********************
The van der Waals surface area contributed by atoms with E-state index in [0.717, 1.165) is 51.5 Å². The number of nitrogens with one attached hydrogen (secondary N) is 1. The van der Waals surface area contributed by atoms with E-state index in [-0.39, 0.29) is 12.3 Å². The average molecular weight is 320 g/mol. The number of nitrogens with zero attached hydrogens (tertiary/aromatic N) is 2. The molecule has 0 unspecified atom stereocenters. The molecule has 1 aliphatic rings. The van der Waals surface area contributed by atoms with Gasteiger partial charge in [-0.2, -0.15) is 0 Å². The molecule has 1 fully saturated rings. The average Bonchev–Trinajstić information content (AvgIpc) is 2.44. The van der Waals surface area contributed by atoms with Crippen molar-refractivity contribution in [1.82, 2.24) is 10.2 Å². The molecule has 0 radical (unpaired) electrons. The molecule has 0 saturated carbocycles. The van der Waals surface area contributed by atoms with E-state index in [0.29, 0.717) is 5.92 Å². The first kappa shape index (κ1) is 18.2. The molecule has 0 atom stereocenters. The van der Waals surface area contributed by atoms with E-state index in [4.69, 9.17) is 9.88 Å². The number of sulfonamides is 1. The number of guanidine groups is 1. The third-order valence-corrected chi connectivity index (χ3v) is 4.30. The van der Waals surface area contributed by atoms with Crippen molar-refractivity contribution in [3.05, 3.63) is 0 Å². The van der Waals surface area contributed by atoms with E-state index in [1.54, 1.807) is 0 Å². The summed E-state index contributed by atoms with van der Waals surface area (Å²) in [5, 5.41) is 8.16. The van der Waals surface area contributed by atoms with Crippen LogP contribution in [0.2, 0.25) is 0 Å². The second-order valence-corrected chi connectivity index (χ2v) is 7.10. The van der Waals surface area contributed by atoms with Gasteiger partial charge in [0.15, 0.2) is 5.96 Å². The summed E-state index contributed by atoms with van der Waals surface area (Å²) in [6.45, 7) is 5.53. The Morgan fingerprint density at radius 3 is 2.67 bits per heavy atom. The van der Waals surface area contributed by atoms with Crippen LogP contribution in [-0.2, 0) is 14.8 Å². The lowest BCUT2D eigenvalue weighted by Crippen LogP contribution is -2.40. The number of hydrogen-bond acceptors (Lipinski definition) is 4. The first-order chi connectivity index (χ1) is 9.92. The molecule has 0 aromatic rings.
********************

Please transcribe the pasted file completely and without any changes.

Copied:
The van der Waals surface area contributed by atoms with E-state index in [0.717, 1.165) is 51.5 Å². The number of nitrogens with one attached hydrogen (secondary N) is 1. The van der Waals surface area contributed by atoms with E-state index in [-0.39, 0.29) is 12.3 Å². The average molecular weight is 320 g/mol. The number of nitrogens with zero attached hydrogens (tertiary/aromatic N) is 2. The molecule has 0 unspecified atom stereocenters. The molecule has 1 aliphatic rings. The van der Waals surface area contributed by atoms with Gasteiger partial charge in [-0.2, -0.15) is 0 Å². The molecule has 1 fully saturated rings. The average Bonchev–Trinajstić information content (AvgIpc) is 2.44. The van der Waals surface area contributed by atoms with Crippen molar-refractivity contribution in [1.82, 2.24) is 10.2 Å². The molecule has 0 radical (unpaired) electrons. The molecule has 0 saturated carbocycles. The van der Waals surface area contributed by atoms with E-state index in [0.29, 0.717) is 5.92 Å². The first kappa shape index (κ1) is 18.2. The molecule has 0 atom stereocenters. The van der Waals surface area contributed by atoms with E-state index in [4.69, 9.17) is 9.88 Å². The number of sulfonamides is 1. The number of guanidine groups is 1. The third-order valence-corrected chi connectivity index (χ3v) is 4.30. The van der Waals surface area contributed by atoms with Crippen molar-refractivity contribution in [3.05, 3.63) is 0 Å². The van der Waals surface area contributed by atoms with E-state index in [1.54, 1.807) is 0 Å². The summed E-state index contributed by atoms with van der Waals surface area (Å²) in [5, 5.41) is 8.16. The van der Waals surface area contributed by atoms with Crippen LogP contribution in [0.2, 0.25) is 0 Å². The second-order valence-corrected chi connectivity index (χ2v) is 7.10. The van der Waals surface area contributed by atoms with Gasteiger partial charge in [0.15, 0.2) is 5.96 Å². The summed E-state index contributed by atoms with van der Waals surface area (Å²) in [6.45, 7) is 5.53. The Morgan fingerprint density at radius 3 is 2.67 bits per heavy atom. The van der Waals surface area contributed by atoms with Crippen LogP contribution in [-0.2, 0) is 14.8 Å². The lowest BCUT2D eigenvalue weighted by Crippen LogP contribution is -2.40. The number of hydrogen-bond acceptors (Lipinski definition) is 4. The first-order chi connectivity index (χ1) is 9.92. The molecule has 0 aromatic rings.